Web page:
$95 million bond for Paso Robles schools on November ballot - KSBY.com | San Luis Obispo and Santa Barbara Area News

$95 million bond for Paso Robles schools on November ballot

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Paso Robles Unified School District says its schools are in major need of repairs and improvements. The district plans to pay for upgrades using a $95 million bond measure that will need to be approved by voters.

"The implementation of the plan is crucial in providing the basic necessities that our community expects and deserve," said Paso Robles Unified School District Superintendent Chris Williams.

From leaking roofs to aging classrooms, the focus of the bond measure is on aging schools throughout the district, mostly elementary and middle schools.

"Some of the schools being 80 years old, some that are in the 70- to 80-year range," said Williams.

Those schools have deteriorating roofs, plumbing problems and out-of-date classrooms, Williams said.

More importantly, the bond money would be used to ensure the students are safe in case of a massive earthquake.

"Some of those schools that are a little older, we would like to put more emphasis on those in the infrastructure in case there are any catastrophic issues that could happen," said Williams.

Another area of emphasis is providing the best space for students to learn. That means a majority of the district's older portable classrooms will be swapped out.

"We are looking to replace those with classrooms on campus so that we can provide a healthy environment for every student," said Williams.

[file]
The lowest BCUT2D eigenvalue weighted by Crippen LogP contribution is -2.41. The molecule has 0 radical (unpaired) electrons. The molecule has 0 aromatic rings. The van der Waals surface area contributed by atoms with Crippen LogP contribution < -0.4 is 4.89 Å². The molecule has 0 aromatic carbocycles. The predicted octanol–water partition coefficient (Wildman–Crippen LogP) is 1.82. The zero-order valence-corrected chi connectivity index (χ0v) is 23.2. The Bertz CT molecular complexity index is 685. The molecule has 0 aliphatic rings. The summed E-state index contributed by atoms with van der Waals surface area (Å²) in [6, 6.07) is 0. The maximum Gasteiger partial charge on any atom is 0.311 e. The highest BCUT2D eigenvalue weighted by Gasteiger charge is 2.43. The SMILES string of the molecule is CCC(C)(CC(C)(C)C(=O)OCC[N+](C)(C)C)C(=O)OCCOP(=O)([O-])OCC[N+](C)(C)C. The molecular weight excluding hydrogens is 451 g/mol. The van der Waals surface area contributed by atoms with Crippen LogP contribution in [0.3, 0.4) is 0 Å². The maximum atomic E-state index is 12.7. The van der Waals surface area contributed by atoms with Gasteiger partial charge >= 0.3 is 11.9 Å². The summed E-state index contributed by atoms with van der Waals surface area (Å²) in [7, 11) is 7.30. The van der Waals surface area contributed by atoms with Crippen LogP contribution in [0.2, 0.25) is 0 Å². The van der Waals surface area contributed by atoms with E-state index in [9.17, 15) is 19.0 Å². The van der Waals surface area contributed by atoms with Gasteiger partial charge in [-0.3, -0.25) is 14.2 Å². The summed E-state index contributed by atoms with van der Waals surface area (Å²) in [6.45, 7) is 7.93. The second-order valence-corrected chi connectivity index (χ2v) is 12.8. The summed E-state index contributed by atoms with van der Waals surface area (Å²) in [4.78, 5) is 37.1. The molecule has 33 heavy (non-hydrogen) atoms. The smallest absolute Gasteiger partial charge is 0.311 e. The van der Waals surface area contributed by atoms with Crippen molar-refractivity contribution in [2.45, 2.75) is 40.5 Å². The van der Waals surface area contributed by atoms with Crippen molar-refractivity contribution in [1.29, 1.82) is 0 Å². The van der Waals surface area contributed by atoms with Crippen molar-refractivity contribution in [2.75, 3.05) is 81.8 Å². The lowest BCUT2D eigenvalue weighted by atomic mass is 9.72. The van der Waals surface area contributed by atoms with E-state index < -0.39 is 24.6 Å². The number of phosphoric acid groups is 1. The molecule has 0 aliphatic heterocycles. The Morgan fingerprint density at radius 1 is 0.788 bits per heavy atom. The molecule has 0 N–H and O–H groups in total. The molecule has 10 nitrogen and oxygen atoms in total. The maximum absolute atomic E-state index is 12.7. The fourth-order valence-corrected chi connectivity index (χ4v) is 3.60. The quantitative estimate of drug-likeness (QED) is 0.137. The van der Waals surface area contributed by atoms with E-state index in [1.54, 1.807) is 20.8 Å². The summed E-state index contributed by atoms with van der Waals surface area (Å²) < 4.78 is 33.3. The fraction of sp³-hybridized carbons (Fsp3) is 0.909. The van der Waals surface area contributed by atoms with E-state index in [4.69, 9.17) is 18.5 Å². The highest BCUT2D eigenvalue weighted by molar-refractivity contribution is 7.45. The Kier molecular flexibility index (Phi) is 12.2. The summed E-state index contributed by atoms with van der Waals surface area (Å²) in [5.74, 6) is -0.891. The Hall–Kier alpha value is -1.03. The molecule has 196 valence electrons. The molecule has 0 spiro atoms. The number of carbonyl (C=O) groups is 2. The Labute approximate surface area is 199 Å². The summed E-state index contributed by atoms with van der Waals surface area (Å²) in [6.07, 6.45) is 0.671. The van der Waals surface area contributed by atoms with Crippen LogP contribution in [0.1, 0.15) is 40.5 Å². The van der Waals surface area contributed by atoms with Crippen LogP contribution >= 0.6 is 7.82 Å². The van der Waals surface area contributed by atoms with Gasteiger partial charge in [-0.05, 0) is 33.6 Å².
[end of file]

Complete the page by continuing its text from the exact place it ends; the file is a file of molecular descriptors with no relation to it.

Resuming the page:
Building new classrooms would eat up a large portion of the bonds but the district says those classrooms are a major priority in keeping up with 21st-century learning practices.

"Ultimately, we want to provide a world-class education and become a district of excellence," said Williams.  

The bonds come in three-year increments, around $20 million per cycle, for up to nine years. Although plans on how to improve the schools can be tweaked, there is a strict limitation on how the money can be used.

"Any funds that come through would have to be dedicated for the facilities and cannot be used for administrator or teacher salary," said Williams.  

The school district has a breakdown of priority upgrades and the costs involved at www.pasoschools.org/fmp.

Should the bond pass in November, taxpayers can expect to pay about $49 per $100,000 of property value.

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